Fresno limits cannabis retail businesses to locations zones DTN, DTG, CMS, CC, CR, CG, and CH. Additionally, no more than two cannabis retail businesses may be allowed in any one council district.

City of Martinez

On February 26th, the City of Martinez’s Planning Commission met to discuss the city’s newly released draft ordinance for cannabis businesses. The draft regulations would allow for a maximum of two storefront retail licenses, along with a maximum of two delivery licenses (to be associated with a storefront retail business). Retail cannabis businesses would be limited to commercial and light industrial zones. According to the Martinez Gazette, the Planning Commission sent these proposed regulations to the City Council, including a suggestion that the city raise the proposed number of licensed delivery services to three.

City of Pomona

On March 5th, the Pomona City Council met for the first reading of the city’s new cannabis ordinance. The draft regulations provide for licensing of both storefront and delivery-only cannabis businesses. However, the proposed caps on licenses and zoning/location restrictions for cannabis businesses have yet to be released.

City of South Lake Tahoe

On February 5th, the City of South Lake Tahoe released a new cannabis ordinance, allowing up to two retail operations and two microbusiness operations with on-site retail. Cannabis businesses will be restricted to the locations indicated on the city’s buffer map. The city has released its application form and guidelines: the submission period will last from March 11th to April 5th.

City of Ventura

On January 1st, new regulations from the California Bureau of Cannabis Control took effect, allowing delivery of adult-use and medical cannabis anywhere in the state. This overturned Ventura’s past cannabis ordinances, which had restricted retail cannabis activities within the city to deliveries by a maximum of three licensed businesses located outside of city limits. At a City Council meeting on March 4th, the city discussed new policy measures to bring Ventura’s policies in compliance with California law. Among the items on the agenda was the possibility of taxing and permitting cannabis activities within the city, an indication that Ventura is becoming more open to cannabis business.

Mergers & Acquisitions in the Cannabis Industry

Posted by Tiffany Carrari on January 18, 2019

As the cannabis industry grows, businesses at every level are participating in mergers and acquisitions, despite regulatory hurdles. Some of the biggest players in cannabis are continuing to consolidate their holdings, while smaller operations and entrepreneurs are also seeking a way forward.

2018 saw massive expansion in the cannabis industry, led by both U.S. and Canadian industry frontrunners such as Cronos Group, MedMen, and Aurora Cannabis.

  • Aurora Cannabis

Canada’s Aurora Cannabis is now the largest producer of cannabis following its acquisitions of CanniMed and MedReleaf in 2018, as well as funding construction projects to expand production facilities. Aurora is one of many companies funding consolidation and infrastructure development projects by raising funds from investors through publicly traded securities  and bought-deal offerings.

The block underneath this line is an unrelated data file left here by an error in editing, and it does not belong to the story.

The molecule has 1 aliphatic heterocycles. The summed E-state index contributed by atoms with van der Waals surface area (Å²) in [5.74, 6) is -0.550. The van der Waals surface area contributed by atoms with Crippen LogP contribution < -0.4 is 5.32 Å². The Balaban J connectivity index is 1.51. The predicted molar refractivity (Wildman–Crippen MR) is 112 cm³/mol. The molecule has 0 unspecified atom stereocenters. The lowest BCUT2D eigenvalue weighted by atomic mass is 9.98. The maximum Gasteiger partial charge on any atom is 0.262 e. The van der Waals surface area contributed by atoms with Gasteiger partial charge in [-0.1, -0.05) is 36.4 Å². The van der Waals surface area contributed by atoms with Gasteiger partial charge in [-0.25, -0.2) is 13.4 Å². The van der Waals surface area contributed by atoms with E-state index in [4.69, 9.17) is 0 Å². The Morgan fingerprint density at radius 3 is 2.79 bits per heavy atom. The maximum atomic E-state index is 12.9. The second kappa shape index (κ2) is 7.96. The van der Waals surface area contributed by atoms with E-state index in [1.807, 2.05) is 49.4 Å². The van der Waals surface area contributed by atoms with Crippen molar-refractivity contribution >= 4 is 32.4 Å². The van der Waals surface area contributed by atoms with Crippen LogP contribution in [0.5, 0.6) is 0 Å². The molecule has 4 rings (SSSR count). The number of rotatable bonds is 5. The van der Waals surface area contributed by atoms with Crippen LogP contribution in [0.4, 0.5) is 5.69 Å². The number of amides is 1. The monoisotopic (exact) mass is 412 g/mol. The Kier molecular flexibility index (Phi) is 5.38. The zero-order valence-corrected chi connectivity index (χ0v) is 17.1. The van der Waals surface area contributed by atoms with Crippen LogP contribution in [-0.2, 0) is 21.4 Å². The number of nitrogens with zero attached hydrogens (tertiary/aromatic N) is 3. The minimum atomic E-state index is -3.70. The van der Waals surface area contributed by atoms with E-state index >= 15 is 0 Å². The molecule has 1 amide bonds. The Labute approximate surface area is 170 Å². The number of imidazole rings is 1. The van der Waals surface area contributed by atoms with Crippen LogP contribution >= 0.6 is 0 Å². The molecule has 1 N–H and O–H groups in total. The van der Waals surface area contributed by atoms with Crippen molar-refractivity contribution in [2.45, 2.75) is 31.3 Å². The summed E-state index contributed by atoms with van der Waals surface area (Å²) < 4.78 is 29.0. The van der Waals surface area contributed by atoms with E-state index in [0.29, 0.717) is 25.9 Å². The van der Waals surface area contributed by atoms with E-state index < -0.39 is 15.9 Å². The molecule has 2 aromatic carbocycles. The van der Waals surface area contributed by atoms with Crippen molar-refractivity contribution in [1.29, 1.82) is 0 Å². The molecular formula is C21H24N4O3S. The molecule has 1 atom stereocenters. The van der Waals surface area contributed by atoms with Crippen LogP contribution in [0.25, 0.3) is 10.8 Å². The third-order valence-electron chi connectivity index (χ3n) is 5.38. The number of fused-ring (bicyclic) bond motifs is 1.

Aurora became one of the first cannabis companies listed on a stock exchange after completing a reverse takeover to join the Canadian Securities Exchange (CSE) in 2014 and started trading on the Toronto Stock Exchange (TSX) in 2017 before having its shares listed on the New York Stock Exchange (NYSE) in October 2018. Canadian firms like Aurora Cannabis that do not have cannabis assets within the U.S. are able to list on the TSX and NYSE – both of which have restrictions against listing cannabis companies operating in the U.S. for as long marijuana remains federally illegal. Meanwhile, cannabis companies with U.S. operations such as MedMen have been listing on the more receptive CSE which does not restrict firms with U.S. operations.

In a world where traditional financing methods remain scarce, the reverse takeover model (RTO) has been a popular vehicle for both Canadian and U.S. cannabis companies looking to tap into public markets to raise capital. A reverse takeover is an attractive alternative to an initial public offering (IPO) because it allows a private company to bypass the lengthy and complex process of going public by taking control of and merging with a dormant company that is already publicly traded.

  • MedMen 

MedMen is one of several U.S. based companies now listed on the CSE following a reverse takeover last May. MedMen’s CSE listing was the company’s quickest route to access liquid capital– a move that has inspired droves of U.S. firms to seek out reverse takeover deals as a way to raise money. MedMen was steady in its efforts to raise money and consolidate throughout 2018, entering into a $120 million bought-deal financing and making the largest ever U.S. cannabis acquisition when it purchased medical-marijuana retailer PharmaCann in a $682 million all-stock transaction  that gave the firm access to 79 retail and cultivation licenses in 12 states. The acquisition of PharmaCann effectively doubled MedMen’s footprint, now the largest U.S. cannabis company.